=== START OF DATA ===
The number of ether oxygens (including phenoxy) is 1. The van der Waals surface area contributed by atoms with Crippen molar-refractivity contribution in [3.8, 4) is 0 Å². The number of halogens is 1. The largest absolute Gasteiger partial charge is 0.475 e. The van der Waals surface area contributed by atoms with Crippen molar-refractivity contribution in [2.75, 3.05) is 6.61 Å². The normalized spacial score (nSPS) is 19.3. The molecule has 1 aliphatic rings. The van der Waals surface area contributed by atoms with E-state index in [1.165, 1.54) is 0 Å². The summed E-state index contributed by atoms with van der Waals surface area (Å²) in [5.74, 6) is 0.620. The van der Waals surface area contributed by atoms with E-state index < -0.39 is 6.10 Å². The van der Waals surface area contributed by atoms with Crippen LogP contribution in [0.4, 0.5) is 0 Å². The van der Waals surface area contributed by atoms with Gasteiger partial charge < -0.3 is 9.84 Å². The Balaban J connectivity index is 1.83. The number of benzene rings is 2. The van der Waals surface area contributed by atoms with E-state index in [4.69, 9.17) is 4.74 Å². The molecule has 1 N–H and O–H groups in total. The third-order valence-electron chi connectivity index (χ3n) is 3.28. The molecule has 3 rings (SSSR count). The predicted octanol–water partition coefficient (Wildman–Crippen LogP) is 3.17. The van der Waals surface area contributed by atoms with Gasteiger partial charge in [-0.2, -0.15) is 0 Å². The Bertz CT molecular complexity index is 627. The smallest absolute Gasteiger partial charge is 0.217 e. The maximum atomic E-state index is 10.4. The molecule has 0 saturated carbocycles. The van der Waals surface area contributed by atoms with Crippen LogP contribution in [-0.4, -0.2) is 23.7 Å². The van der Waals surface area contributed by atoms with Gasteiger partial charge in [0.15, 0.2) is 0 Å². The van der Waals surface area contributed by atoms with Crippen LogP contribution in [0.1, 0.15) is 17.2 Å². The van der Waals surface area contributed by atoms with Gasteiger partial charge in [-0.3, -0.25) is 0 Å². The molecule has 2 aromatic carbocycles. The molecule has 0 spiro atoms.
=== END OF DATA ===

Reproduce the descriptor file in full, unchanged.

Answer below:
The number of ether oxygens (including phenoxy) is 1. The van der Waals surface area contributed by atoms with Crippen molar-refractivity contribution in [3.8, 4) is 0 Å². The number of halogens is 1. The largest absolute Gasteiger partial charge is 0.475 e. The van der Waals surface area contributed by atoms with Crippen molar-refractivity contribution in [2.75, 3.05) is 6.61 Å². The normalized spacial score (nSPS) is 19.3. The molecule has 1 aliphatic rings. The van der Waals surface area contributed by atoms with E-state index in [1.165, 1.54) is 0 Å². The summed E-state index contributed by atoms with van der Waals surface area (Å²) in [5.74, 6) is 0.620. The van der Waals surface area contributed by atoms with E-state index < -0.39 is 6.10 Å². The van der Waals surface area contributed by atoms with Crippen LogP contribution in [0.4, 0.5) is 0 Å². The van der Waals surface area contributed by atoms with Gasteiger partial charge < -0.3 is 9.84 Å². The Balaban J connectivity index is 1.83. The number of benzene rings is 2. The van der Waals surface area contributed by atoms with E-state index in [4.69, 9.17) is 4.74 Å². The molecule has 1 N–H and O–H groups in total. The third-order valence-electron chi connectivity index (χ3n) is 3.28. The molecule has 3 rings (SSSR count). The predicted octanol–water partition coefficient (Wildman–Crippen LogP) is 3.17. The van der Waals surface area contributed by atoms with Gasteiger partial charge in [-0.2, -0.15) is 0 Å². The Bertz CT molecular complexity index is 627. The smallest absolute Gasteiger partial charge is 0.217 e. The maximum atomic E-state index is 10.4. The molecule has 0 saturated carbocycles. The van der Waals surface area contributed by atoms with Crippen LogP contribution in [-0.4, -0.2) is 23.7 Å². The van der Waals surface area contributed by atoms with Gasteiger partial charge in [0.15, 0.2) is 0 Å². The van der Waals surface area contributed by atoms with Crippen LogP contribution in [0.1, 0.15) is 17.2 Å². The van der Waals surface area contributed by atoms with Gasteiger partial charge in [-0.3, -0.25) is 0 Å². The molecule has 2 aromatic carbocycles. The molecule has 0 spiro atoms.